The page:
Joy: What can the angry adult child do at this point?
Mitch: The process of exploring the root of the adult child’s anger and resentment reveals what his or her attitude is toward the parent in the present. Sometimes the purpose of the negative behavior is to get revenge. Sometimes the anger is about power and negative control. The process reveals the individual to himself or herself. It’s not all about the parent. Rather it is what the adult child brings to the table from the past.
Joy: What do you mean it’s not about the parents? Aren’t they the ones who make us angry?
Mitch: There’s not much we can do about our parents’ attitudes, and there’s not much we can do to change the past. These are false, inappropriate objects. A more achievable goal is to change us. Adult children come to anger therapy because they are not happy. Their relationships are self-indulgent, counterproductive and ultimately self-destructive. They can’t win under those circumstances.
Joy: How can angry adult children make things better for themselves?
Mitch: The first step is to identify their feelings as legitimate anger that has never been resolved. This is the only way their present-day anger can be relieved on an informed basis. Anger management gives the adult child choices. The first choice is to talk about the past grievance with the parent. The adult child can say to the parent, “When you did (fill in the blank), it made me angry.”
Joy: That’s a risky proposition isn’t it?
Mitch: It takes courage to tell the truth, and we do it anyway.
Joy: What’s the use of bringing up the past after all these years?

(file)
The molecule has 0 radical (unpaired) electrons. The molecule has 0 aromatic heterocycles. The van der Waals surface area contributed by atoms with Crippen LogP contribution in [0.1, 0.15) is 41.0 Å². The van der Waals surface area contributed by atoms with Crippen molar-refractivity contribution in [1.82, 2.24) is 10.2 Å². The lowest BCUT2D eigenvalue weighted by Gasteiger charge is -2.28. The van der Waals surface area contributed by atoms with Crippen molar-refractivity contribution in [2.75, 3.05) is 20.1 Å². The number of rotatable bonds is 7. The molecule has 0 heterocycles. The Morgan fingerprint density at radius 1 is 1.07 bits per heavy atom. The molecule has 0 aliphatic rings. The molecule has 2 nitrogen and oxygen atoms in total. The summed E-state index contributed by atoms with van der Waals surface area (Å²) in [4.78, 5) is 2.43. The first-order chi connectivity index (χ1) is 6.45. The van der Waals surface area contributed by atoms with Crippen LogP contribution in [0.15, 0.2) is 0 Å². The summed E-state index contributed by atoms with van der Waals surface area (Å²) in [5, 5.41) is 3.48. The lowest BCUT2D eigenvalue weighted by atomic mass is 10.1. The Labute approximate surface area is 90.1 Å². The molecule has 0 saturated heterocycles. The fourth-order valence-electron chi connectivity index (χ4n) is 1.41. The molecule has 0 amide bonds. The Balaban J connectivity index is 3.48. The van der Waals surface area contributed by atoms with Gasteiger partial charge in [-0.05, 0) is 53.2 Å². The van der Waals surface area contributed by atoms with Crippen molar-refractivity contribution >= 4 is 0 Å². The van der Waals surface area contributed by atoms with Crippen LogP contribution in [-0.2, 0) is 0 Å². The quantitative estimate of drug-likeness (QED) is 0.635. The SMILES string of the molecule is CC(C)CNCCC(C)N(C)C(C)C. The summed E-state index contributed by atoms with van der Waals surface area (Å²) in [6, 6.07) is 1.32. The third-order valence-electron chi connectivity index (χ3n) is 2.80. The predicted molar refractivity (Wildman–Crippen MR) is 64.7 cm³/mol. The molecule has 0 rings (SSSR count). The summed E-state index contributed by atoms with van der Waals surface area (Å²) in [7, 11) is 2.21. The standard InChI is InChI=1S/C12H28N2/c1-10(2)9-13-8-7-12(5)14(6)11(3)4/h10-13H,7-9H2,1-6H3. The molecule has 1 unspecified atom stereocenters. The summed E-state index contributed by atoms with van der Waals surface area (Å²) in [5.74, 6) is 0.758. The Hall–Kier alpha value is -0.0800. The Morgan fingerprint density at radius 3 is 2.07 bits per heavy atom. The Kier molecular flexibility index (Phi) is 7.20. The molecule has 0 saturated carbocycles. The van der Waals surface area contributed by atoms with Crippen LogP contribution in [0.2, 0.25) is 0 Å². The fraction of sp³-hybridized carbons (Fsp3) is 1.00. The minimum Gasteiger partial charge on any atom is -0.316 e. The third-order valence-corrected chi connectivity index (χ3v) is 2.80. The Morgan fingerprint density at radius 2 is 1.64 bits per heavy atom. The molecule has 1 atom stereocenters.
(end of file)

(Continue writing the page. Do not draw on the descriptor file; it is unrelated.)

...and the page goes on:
Mitch: The answer is because not bringing it up doesn’t help anybody and bringing it up might. In therapy, the adult child learns to talk to parents the right way – as a grown up -- and manages the conversation using a technique I call telling the truth. And that takes courage.
Joy: Why is this a courageous thing to do?
Mitch: We define courage as the willingness to take risk, and adult children who have never confronted their anger with their parents risk offending their parent, hurting their parent, being displeasing, being rejected and losing membership in the family. These are intimidating consequences.
Joy: No wonder angry adult children withdraw from their parents instead. It takes a lot of courage to get beyond this.
Mitch: It’s not too late to change the relationship. In fact, adult children can learn to use the same communication technique when their parents do something to make them angry today. They can tell the truth by saying, “What you did just now made me angry. I don’t hate you. I’m not going to abandon you. You made me angry.” This kind of talk takes courage, too.
Joy: But what if the angry adult child doesn’t have the courage to say these things?
Mitch: Nobody has the courage, but we do it anyway. The courage comes afterwards. Adult children must be wiling to take risk. That’s what courage means – the risk of being abandoned by their parents. That’s what grown ups do. In that moment, adult children are changed. They have told the truth about themselves and expressed themselves like a grown up. They have created an atmosphere in which mutual respect is possible between two imperfect human beings, and it’s never too late for that.